The Maneuver of Vilna
By: General H. BONNAL
Translated by: Greg Gorsuch
MILITARY LIBRARY R. CHAPELOT and
This study, made for the use of senior officers of the College of War, has taken ten years.
It is not, as The Maneuver of Jena and The Maneuver of Landshut, already published, an analysis of official documents of any kind for the preparation of the campaign and for the operations, which had taken place since their inception to end of the strategic period considered.
It's goal, less extensive, is mainly to identify in the Imperial correspondence of the years of 1811 and 1812 the spirit of the war of groups of corps, said today, a war of armies, as it has formed in the brain of Napoleon under the impact of concrete ideas which all aimed at destroying the military forces of Russia.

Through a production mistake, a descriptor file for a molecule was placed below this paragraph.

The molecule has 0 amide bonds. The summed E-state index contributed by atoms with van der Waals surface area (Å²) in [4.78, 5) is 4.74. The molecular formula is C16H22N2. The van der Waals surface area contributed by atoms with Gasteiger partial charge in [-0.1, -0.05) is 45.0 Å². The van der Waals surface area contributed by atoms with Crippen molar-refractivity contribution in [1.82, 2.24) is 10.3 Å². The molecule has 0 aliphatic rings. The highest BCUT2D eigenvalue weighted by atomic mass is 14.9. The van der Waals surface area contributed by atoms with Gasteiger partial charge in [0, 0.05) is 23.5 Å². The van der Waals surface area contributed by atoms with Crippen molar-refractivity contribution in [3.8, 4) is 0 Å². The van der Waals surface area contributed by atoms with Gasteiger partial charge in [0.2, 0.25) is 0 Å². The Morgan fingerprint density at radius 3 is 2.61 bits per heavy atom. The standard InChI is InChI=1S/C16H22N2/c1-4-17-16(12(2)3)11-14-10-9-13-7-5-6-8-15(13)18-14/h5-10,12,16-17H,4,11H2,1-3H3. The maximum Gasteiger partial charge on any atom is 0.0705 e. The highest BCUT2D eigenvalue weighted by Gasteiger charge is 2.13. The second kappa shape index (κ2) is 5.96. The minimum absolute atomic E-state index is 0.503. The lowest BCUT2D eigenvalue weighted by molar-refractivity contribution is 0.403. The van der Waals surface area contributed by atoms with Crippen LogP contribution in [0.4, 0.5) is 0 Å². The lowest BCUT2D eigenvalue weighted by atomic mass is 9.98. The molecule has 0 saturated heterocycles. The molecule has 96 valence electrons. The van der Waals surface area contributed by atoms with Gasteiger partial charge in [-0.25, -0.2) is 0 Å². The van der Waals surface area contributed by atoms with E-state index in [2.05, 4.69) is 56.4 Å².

As such, this study is for those officers whose skills and previous work predispose them to reason about the higher aspects of the war.
The Napoleonic plan of 1812 has inspired the proposed operations, developed by von Moltke, in anticipation of the campaigns of 1866 and 1870.
We may believe that this plan will remain for a long time as a model, offered by the general staffs called by circumstances, to make plans for war.
Despite its splendor, the plan of 1812 failed because the enterprise itself was marred by folly.
The invasion of Russia by a Western power is inconceivable today even with
the railways and telegraphs, of armed operations, strong autonomous organizations
in all services, as well as territorial commands of the rear.
26 May 1905
Placed on the Napoleon Series: September - December 2010
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